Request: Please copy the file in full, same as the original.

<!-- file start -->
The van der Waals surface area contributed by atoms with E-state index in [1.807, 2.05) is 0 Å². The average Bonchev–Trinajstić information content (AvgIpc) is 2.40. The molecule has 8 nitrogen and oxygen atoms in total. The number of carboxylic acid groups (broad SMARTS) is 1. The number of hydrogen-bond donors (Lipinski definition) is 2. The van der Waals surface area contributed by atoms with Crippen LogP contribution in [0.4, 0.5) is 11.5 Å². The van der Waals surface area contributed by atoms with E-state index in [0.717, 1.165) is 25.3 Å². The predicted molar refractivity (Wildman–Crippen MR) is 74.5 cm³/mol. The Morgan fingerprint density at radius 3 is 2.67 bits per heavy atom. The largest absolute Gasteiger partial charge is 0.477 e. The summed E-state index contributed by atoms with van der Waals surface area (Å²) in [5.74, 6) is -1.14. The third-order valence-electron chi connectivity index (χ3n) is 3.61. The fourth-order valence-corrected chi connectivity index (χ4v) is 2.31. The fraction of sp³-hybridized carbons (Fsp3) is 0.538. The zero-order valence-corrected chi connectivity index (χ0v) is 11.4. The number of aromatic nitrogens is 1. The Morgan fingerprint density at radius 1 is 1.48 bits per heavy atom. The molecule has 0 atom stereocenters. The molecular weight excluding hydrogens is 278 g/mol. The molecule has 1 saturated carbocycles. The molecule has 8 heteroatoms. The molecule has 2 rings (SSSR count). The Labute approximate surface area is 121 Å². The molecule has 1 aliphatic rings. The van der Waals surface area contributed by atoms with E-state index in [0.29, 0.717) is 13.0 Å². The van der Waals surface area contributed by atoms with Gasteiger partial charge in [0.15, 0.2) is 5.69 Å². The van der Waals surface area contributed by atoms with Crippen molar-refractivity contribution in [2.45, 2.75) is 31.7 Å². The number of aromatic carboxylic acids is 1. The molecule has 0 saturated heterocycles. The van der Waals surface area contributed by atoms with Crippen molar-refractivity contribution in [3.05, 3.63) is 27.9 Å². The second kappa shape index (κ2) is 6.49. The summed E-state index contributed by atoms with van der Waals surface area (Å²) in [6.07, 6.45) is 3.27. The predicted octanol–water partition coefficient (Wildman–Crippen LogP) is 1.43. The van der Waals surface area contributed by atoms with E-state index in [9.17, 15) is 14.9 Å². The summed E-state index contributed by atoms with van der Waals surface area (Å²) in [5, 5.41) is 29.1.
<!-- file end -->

The van der Waals surface area contributed by atoms with E-state index in [1.807, 2.05) is 0 Å². The average Bonchev–Trinajstić information content (AvgIpc) is 2.40. The molecule has 8 nitrogen and oxygen atoms in total. The number of carboxylic acid groups (broad SMARTS) is 1. The number of hydrogen-bond donors (Lipinski definition) is 2. The van der Waals surface area contributed by atoms with Crippen LogP contribution in [0.4, 0.5) is 11.5 Å². The van der Waals surface area contributed by atoms with E-state index in [0.717, 1.165) is 25.3 Å². The predicted molar refractivity (Wildman–Crippen MR) is 74.5 cm³/mol. The Morgan fingerprint density at radius 3 is 2.67 bits per heavy atom. The largest absolute Gasteiger partial charge is 0.477 e. The summed E-state index contributed by atoms with van der Waals surface area (Å²) in [5.74, 6) is -1.14. The third-order valence-electron chi connectivity index (χ3n) is 3.61. The fourth-order valence-corrected chi connectivity index (χ4v) is 2.31. The fraction of sp³-hybridized carbons (Fsp3) is 0.538. The zero-order valence-corrected chi connectivity index (χ0v) is 11.4. The number of aromatic nitrogens is 1. The Morgan fingerprint density at radius 1 is 1.48 bits per heavy atom. The molecule has 0 atom stereocenters. The molecular weight excluding hydrogens is 278 g/mol. The molecule has 1 saturated carbocycles. The molecule has 8 heteroatoms. The molecule has 2 rings (SSSR count). The Labute approximate surface area is 121 Å². The molecule has 1 aliphatic rings. The van der Waals surface area contributed by atoms with E-state index in [0.29, 0.717) is 13.0 Å². The van der Waals surface area contributed by atoms with Gasteiger partial charge in [0.15, 0.2) is 5.69 Å². The van der Waals surface area contributed by atoms with Crippen molar-refractivity contribution in [2.45, 2.75) is 31.7 Å². The number of aromatic carboxylic acids is 1. The molecule has 0 saturated heterocycles. The van der Waals surface area contributed by atoms with Crippen molar-refractivity contribution in [3.05, 3.63) is 27.9 Å². The second kappa shape index (κ2) is 6.49. The summed E-state index contributed by atoms with van der Waals surface area (Å²) in [6.07, 6.45) is 3.27. The predicted octanol–water partition coefficient (Wildman–Crippen LogP) is 1.43. The van der Waals surface area contributed by atoms with E-state index in [9.17, 15) is 14.9 Å². The summed E-state index contributed by atoms with van der Waals surface area (Å²) in [5, 5.41) is 29.1.